Airline stocks are always exciting for investors to consider.
On one hand, airliners are highly cyclical businesses, creating risk for investors to monitor. On the other hand, many of these airlines demonstrate great potential. This is especially true as they navigate their post-pandemic recoveries and continue to return to growth.
Although investors need to be sure to evaluate the risks and the rewards with these companies, these firms are ready to take flight. Without further delay, here are seven airline stocks worth buying now.
Hawaiian Holdings (HA)
As a small-cap stock, Hawaiian Airlines (NASDAQ:HA) presents a high-volatility option. However, there are multiple reasons to believe this volatility can pay off with juicy rewards.
I see Hawaiian Airlines as a deep-value play. I base this on the fact that the firm has yet to fully rediscover its pre-pandemic profitability. Moreover, HA stock has a forward price-to-sales ratio of 0.10x, implying that the marketplace underappreciates its ongoing recovery.
Hawaiian Airlines’ second-quarter earnings results back this up.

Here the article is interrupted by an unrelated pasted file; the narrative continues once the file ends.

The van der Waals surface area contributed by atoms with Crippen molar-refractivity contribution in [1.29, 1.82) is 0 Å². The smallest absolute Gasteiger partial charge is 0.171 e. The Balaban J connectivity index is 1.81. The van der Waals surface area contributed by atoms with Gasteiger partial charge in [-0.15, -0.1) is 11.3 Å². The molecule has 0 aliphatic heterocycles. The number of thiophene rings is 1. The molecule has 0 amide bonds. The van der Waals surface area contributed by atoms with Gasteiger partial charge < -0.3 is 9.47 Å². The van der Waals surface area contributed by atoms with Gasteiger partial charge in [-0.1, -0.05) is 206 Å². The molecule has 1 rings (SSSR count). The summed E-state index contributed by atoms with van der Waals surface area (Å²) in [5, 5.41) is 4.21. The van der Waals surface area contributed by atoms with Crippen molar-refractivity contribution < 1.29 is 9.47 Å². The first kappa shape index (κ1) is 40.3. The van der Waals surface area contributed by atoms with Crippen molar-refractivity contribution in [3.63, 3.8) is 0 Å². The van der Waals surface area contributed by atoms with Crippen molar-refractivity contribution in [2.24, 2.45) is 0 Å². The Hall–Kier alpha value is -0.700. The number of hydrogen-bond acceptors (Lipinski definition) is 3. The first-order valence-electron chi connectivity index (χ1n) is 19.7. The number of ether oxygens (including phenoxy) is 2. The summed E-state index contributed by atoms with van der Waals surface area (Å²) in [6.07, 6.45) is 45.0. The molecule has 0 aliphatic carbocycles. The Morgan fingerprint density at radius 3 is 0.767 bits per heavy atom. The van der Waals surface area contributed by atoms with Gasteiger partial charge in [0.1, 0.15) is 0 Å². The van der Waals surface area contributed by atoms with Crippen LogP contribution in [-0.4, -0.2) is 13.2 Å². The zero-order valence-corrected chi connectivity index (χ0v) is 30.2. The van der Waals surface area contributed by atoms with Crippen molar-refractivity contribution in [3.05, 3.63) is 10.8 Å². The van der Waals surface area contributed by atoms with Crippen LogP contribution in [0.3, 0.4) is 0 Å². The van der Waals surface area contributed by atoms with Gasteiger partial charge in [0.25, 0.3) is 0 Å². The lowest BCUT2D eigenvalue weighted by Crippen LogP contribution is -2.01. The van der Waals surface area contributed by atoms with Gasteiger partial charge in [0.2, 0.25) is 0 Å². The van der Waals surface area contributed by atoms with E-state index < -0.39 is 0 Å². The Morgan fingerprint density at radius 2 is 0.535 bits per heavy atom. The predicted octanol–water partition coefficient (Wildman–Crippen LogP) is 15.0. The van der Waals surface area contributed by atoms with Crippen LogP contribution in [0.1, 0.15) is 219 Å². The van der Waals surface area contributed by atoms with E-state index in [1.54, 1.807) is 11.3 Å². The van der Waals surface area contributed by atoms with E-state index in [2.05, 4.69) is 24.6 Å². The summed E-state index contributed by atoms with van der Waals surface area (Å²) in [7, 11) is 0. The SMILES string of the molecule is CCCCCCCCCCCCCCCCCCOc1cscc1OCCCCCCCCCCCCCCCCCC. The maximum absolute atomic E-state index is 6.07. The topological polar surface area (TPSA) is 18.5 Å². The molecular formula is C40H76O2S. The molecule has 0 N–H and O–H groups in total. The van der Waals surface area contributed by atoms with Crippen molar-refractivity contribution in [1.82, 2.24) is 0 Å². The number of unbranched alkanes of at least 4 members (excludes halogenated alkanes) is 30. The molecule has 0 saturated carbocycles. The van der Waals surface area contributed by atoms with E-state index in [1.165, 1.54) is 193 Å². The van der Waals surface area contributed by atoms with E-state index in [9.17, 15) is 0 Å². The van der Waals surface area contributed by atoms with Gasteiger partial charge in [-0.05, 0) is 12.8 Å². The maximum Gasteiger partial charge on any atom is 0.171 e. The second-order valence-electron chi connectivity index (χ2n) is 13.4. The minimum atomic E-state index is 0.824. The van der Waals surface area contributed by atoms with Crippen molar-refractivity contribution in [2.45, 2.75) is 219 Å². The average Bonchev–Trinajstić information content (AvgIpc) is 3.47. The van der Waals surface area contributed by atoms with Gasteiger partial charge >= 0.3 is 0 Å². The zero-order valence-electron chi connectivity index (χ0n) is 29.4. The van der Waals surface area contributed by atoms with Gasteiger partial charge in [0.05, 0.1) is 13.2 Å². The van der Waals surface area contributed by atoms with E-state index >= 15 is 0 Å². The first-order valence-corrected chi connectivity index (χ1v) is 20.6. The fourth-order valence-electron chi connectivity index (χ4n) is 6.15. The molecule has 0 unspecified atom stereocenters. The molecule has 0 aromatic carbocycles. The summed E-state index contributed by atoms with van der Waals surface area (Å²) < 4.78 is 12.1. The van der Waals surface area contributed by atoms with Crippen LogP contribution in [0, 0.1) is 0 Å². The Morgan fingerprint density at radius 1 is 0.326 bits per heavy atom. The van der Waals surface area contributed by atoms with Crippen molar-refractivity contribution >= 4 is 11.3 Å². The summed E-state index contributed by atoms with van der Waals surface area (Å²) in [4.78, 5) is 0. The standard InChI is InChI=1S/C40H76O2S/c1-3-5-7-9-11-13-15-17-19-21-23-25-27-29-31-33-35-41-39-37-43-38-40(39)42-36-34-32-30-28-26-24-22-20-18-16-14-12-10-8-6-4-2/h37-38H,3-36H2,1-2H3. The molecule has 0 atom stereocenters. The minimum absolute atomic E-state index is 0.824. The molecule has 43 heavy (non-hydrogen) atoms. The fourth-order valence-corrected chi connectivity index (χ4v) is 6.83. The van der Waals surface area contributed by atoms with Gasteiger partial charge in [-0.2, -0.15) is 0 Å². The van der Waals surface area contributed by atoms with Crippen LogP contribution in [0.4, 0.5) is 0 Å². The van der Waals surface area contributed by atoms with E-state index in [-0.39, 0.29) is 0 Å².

For instance, the company achieved an 11% year-over-year increase in capacity, naturally leading to a 2.2% increase in quarterly revenue. More impressively, its international revenue surged by 160% year over year.
Potentially lower input costs paired with sustainable demand will likely fuel Hawaiian Airlines’ recovery. As such, I think HA stock is best in class at this stage.
Delta Air Lines (DAL)
Delta Air Lines (NYSE:DAL) rarely needs an introduction. It possesses a high-quality balance sheet and sublime commercial status.
However, do not think that such factors remove all cyclical risks. In fact, as illustrated by its relative strength index (or RSI) of 29.08, DAL stock oscillates instead of moving in the same direction. Thus, adjusting your exposure to the stock is critical.
Despite these risks, key metrics suggest it is a good time to buy DAL stock. For example, Delta’s P/E ratio of 7.96x convey that the stock is yet to return to its mean after an abrupt pandemic-induced selloff. Positive catalysts can help the airline return to its fair value.
To provide an example of a catalyst, Delta recently delivered robust earnings results. According to its second-quarter report, Delta achieved a record operating revenue of $14.6 billion, concurrently showcasing 19% year-over-year growth. Moreover, its operating profit margin increased by 2.4% to settle at 17.1%, implying that a lower cost base is evolving.
Altogether, Delta looks undervalued here. Consider hopping on board as it rides out the post-pandemic recovery.